"how about just finding a way to cope with the missing 20% of the solution?"
Another way to think of this is "meeting the computer part way." Best example I ever saw of this was Palm and the Graffiti writing system. Hand held PDAs kept failing in large part because it wasn't possible to do hand writing recognition on a device which you wanted to carry with you everywhere. Graffiti was about figuring out how to cope with the missing 20%. Worked great for years until they ran the company into the ground. (additionally insights based on hardware limitations are never long term barriers to competition per Moore's law)
I agree with you, but I came at it from the other way. I was always good at math, and I loved solving hard problems. One day I woke up and realized you can pretty much solve any hard problem you come up against if you just throw enough time at it -- and at that point the hard problems became boring.
The fun problems are the one's you're calling simple. They're the ones that take time the other direction. They take a relatively short time to solve and if you do them right they probably end up saving more time than you put into them. Its Occam's razor all over again.
There is a universe of beauty in the interactions of simple things.
While I don't think that computer science and mathematics are mutually exclusive, I would have to agree that developing web applications doesn't require knowledge of calculus. I'm much more of a practical application sort of guy and don't like to bother with a lot of theoretical stuff...Life's too short to waste time learning formulas and patterns, just get it done and make something you're proud of (that ideally is making money for you). My co-developer is the complete opposite and we butt heads all of the time, because he'd prefers overanalyze every problem. We seem to feed off each other, though, so while at times it can be frustrating, it works for us.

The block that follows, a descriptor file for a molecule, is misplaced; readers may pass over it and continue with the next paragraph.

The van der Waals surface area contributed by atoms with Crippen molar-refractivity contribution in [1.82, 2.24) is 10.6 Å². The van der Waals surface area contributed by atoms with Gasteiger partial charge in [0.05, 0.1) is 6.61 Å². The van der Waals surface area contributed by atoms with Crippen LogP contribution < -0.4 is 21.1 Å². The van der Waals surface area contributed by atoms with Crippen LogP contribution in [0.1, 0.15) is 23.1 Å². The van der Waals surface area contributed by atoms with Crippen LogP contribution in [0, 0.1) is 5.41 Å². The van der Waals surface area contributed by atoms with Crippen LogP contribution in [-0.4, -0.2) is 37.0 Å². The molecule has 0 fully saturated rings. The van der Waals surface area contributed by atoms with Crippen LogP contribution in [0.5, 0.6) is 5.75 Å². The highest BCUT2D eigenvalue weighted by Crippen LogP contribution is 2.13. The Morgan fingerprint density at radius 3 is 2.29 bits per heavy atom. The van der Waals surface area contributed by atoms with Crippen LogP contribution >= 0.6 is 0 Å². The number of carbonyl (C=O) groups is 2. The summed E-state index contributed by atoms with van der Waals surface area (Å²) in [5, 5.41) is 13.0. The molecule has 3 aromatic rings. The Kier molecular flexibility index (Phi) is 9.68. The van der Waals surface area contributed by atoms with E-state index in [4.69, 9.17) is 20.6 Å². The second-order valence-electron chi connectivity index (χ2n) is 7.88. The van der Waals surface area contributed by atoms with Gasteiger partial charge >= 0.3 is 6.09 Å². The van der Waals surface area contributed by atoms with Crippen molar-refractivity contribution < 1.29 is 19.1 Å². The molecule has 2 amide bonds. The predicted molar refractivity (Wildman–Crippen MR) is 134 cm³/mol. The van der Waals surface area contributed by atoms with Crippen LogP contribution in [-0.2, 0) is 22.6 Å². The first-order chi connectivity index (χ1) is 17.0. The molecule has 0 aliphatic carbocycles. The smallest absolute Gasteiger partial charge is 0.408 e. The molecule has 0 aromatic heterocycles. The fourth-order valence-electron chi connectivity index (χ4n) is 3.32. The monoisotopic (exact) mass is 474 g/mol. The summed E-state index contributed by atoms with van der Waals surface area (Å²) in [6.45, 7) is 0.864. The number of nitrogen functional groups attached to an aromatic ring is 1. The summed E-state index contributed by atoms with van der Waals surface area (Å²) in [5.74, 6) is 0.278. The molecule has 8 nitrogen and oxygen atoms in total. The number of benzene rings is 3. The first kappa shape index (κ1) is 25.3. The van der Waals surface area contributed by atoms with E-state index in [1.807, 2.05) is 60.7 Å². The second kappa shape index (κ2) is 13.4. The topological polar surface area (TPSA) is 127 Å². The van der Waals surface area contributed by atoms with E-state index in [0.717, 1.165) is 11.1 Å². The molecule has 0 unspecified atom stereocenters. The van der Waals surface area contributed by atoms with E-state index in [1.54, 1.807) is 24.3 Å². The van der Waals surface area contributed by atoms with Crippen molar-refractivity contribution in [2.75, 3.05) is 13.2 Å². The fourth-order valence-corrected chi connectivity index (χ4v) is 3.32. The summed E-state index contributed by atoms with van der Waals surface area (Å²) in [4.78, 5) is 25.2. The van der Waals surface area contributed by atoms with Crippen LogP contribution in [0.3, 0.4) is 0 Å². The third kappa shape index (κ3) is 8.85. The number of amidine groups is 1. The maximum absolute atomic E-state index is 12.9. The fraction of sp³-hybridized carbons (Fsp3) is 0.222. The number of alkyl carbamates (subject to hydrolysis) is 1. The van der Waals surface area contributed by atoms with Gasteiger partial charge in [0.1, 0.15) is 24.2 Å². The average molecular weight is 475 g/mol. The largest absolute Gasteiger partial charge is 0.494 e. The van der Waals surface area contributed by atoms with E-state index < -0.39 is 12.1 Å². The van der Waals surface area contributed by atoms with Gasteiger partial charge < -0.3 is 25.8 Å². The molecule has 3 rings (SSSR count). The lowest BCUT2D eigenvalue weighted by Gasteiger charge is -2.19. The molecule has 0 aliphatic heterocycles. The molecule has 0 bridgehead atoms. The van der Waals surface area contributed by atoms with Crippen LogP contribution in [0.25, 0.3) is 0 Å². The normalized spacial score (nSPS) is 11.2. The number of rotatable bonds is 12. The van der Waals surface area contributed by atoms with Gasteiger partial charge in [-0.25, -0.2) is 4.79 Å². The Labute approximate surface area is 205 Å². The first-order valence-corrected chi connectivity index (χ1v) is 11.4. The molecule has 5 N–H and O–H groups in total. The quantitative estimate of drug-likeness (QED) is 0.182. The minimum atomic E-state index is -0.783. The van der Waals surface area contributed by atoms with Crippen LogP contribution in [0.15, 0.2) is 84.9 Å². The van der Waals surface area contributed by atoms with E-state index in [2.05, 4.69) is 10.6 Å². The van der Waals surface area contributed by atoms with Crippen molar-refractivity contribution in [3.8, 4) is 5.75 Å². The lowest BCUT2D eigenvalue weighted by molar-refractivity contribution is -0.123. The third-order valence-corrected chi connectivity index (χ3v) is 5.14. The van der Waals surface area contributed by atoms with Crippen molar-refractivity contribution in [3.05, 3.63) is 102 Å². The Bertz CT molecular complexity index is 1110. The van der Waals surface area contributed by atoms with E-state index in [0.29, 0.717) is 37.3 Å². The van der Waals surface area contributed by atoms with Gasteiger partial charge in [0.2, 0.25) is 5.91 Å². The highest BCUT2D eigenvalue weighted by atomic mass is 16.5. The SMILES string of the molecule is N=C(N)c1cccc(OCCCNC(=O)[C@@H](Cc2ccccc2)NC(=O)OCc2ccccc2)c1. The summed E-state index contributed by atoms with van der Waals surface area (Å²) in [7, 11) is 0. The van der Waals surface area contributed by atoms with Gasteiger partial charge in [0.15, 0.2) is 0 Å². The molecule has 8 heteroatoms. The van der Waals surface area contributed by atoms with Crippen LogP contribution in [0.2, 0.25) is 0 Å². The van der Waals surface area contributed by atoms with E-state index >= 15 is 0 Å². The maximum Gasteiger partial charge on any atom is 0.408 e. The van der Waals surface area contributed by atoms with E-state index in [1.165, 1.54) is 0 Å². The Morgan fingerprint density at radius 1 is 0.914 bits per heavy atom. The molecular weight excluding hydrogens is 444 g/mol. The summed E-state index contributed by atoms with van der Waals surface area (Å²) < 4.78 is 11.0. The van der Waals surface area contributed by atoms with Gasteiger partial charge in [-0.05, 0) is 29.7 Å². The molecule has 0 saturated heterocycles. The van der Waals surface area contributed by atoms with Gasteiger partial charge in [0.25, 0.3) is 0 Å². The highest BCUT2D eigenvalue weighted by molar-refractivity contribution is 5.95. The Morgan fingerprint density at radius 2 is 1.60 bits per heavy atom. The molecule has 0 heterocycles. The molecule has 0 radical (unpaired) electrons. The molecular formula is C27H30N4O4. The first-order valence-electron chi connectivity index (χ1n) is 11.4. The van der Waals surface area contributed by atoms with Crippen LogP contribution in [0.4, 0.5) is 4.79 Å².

The beauty of software development is that it's a big tent. There's room for both types of people. If it wasn't for the first type of person (math and science geek), we wouldn't be having this discussion because there'd be no OS, no browser and no internet. If it wasn't for the second type of person, we wouldn't be having this discussion because there'd be no rss, no blogs and no Rails framework. We need all of you. And then some.
I can't claim an F, but math is the reason I got a minor in CS instead of of a major. The funny thing is, a couple years ago when I made Flash games I re-learned a ton of calc, trig and geometry and found it really fun and interesting... but only in the context of programming. Understanding the formulas in code is easy, but write it in "math speak" and it confuses the hell out of me.
David, this is a post that is long overdue. It seems that alot of companies these days are following Microsoft's and Google's footsteps in regards to hiring. Google is the only company I interviewed with that wanted to see my grades from my undergrad years. I was a late bloomer and didn't do too well in my early years because I was spending my time writing open source software for BBS's (bulletin board systems) even before the term "open source" was coined. Too bad there is no record of this experience on my transcript.
You are right about having diversity. Christian Romney's comment about needing both types of people, brainiacs and code monkeys, are important to a company. Google and Microsoft seem to only want the brainiacs. I wonder why Microsoft was so slow to enter the internet arena, and why Google is now slow to enter Web 2.0. So instead of hiring code monkeys the first time around, they go out and acquire the companies where the code monkeys work. Makes alot of sense huh? :)
Great thoughts - and hope for all the math-challenged. I was always very good at math and at some point became bored with programming: It seemed like a never-ending stream of little puzzles, most of which were solved easily, some were harder, a few almost impossible and challenging, but all the same they were puzzles. Time to move on.
That's when i discovered software architecture, which is the art of avoiding these puzzles in the first place. With good architecture, hard problems do not develop - or develop very rarely and most of the time you know you could have done better on the architecure part instead.
Computer Science / programming has become just like real-world architecture, needing both left and right brain skills to do well. And that's beautiful and makes it enjoyable every day.
The question is not "can I solve this really hard problem?". The question is: "Can I design an architecture that will make the problem trivial?".